Longitudinal study of TP53 mutations in eight patients with potentially malignant oral mucosal disorders
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CitationJ. Oral Pathol. Med. 2009, 38(9):716-21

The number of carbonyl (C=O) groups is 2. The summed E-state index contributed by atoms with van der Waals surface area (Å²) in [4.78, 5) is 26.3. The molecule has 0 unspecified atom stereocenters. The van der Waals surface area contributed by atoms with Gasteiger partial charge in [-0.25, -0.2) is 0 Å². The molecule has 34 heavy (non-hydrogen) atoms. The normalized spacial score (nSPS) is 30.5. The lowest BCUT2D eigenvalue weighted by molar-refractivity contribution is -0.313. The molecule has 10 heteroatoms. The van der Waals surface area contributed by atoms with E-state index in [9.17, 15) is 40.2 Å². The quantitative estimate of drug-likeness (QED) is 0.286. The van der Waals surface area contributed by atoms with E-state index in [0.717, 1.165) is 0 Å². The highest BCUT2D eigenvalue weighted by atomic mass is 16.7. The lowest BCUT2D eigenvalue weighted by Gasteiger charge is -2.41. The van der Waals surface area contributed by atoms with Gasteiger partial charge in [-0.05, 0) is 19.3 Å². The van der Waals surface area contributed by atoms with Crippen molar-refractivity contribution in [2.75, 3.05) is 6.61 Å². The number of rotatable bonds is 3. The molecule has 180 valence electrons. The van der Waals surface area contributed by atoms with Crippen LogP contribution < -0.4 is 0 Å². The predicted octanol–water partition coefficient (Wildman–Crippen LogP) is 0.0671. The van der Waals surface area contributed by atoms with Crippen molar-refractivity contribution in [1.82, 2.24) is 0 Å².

AbstractOBJECTIVES: In a previous cross-sectional study, the authors found a higher rate of TP53 mutation in oral lichen planus (OLP) than in hyperkeratosis. By analysing for TP53 mutations in serial samples from patients on long-term follow-up of their oral lesions, it was hoped to determine if these mutations were related to disease progression. METHODS: Eight patients presenting with lesions diagnosed clinically as oral leukoplakia or lichen planus were followed from 2 to 12 years. Two to five samples of archival biopsy tissue were analysed from each patient by constant denaturant gradient gel electrophoresis for hotspots A, B, C, D and exon 6. RESULTS: Four patients were diagnosed clinically as OLP: two of these were confirmed histopathologically, one was diagnosed as non-specific hyperkeratosis and one as cancer. Four patients had leukoplakia only, with a histopathological diagnosis of hyperkeratosis. Seven patients had TP53 mutations, three of them on repeated occasions. All five patients who developed squamous-cell carcinoma had mutations. Two of them had mutated pre-malignant lesions, and one of these previously had a non-mutated cancer. Three patients had two different primary cancers, only one of them mutated. One patient developed a mutated cancer 5 years after the last mutation-free biopsy. Of the cancer-free patients, a lesion regarded clinically as cancer-suspicious in one case was mutated, in another patient two OLP lesions were mutated, the third had five biopsies taken during 8 years, all non-mutated. CONCLUSIONS: TP53 mutations may occur early or late in the development of oral squamous-cell carcinoma.
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